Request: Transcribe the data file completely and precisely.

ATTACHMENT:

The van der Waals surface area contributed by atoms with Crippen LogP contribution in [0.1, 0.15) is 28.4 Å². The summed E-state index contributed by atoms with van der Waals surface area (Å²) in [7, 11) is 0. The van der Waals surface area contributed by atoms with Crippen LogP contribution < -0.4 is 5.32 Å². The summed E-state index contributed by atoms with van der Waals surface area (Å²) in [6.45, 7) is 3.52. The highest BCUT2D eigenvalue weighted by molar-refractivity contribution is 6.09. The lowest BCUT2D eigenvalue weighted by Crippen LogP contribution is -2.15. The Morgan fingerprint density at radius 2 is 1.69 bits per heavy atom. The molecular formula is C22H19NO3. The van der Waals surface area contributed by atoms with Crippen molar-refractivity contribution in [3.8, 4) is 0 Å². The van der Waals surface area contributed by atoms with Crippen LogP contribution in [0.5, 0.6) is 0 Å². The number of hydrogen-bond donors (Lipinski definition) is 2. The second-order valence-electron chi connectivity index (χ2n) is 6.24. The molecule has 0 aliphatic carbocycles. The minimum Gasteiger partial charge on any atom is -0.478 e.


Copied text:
The van der Waals surface area contributed by atoms with Crippen LogP contribution in [0.1, 0.15) is 28.4 Å². The summed E-state index contributed by atoms with van der Waals surface area (Å²) in [7, 11) is 0. The van der Waals surface area contributed by atoms with Crippen LogP contribution < -0.4 is 5.32 Å². The summed E-state index contributed by atoms with van der Waals surface area (Å²) in [6.45, 7) is 3.52. The highest BCUT2D eigenvalue weighted by molar-refractivity contribution is 6.09. The lowest BCUT2D eigenvalue weighted by Crippen LogP contribution is -2.15. The Morgan fingerprint density at radius 2 is 1.69 bits per heavy atom. The molecular formula is C22H19NO3. The van der Waals surface area contributed by atoms with Crippen molar-refractivity contribution in [3.8, 4) is 0 Å². The van der Waals surface area contributed by atoms with Crippen LogP contribution in [0.5, 0.6) is 0 Å². The number of hydrogen-bond donors (Lipinski definition) is 2. The second-order valence-electron chi connectivity index (χ2n) is 6.24. The molecule has 0 aliphatic carbocycles. The minimum Gasteiger partial charge on any atom is -0.478 e.